From 1985 to 1989, the leadership and unlikely friendship of two men – U.S. President Ronald Reagan and Soviet Union General Secretary Mikhail Gorbachev – catalyzed an astonishing event: the end of the Cold War.
Nearly 21 years ago, on Dec. 25, 1991, the Soviet Union dissolved itself, marking the definitive end of the Cold War. Few had foreseen that it would end, and almost no one expected it to do so with so little violence.
Michael E. Reagan, son of the late President Reagan, will discuss how this extraordinary event happened when he speaks at Wofford College on Thursday, Nov. 1, for the college’s Hipp Lecture Series on International Affairs and National Security.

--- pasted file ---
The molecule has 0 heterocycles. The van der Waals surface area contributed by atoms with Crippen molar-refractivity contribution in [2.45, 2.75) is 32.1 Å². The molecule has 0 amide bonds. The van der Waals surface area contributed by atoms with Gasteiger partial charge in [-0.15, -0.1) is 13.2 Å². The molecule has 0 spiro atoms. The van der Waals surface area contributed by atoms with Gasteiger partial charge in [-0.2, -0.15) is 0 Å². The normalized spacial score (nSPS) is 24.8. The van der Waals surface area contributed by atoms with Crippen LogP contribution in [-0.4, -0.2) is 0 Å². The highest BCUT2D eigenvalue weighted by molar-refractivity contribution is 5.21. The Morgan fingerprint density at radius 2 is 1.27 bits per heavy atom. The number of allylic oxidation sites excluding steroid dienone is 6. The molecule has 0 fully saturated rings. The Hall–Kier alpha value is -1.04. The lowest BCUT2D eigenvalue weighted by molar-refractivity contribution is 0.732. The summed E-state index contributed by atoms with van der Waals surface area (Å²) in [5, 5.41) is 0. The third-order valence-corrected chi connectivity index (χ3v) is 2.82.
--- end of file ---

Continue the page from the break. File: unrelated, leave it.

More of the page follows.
He will speak at 7 p.m. in Leonard Auditorium in Main Building on “Reagan and Gorbachev: The Unlikely Friendship that Ended the Cold War.” The program is free and open to the public.
“I’m looking forward to speaking at Wofford College and the Hipp Lecture Series on International Affairs and National Security,” Reagan says. “My father understood that principles matter when you are on the world stage. He believed in American exceptionalism and that America remains the best hope for mankind.”
Van Hipp, the Wofford alumnus who endowed the lecture series, says, “President Reagan’s effort to help end the Cold War was one of the great achievements of the 20th century. Michael Reagan had a front row seat to his father’s historical accomplishments, and we are pleased to have him at Wofford as part of our lecture series.”
Read full article at: http://www.wofford.edu/newsroom/2012/Michael-Reagan-to-speak-at-Wofford-on-Nov-1/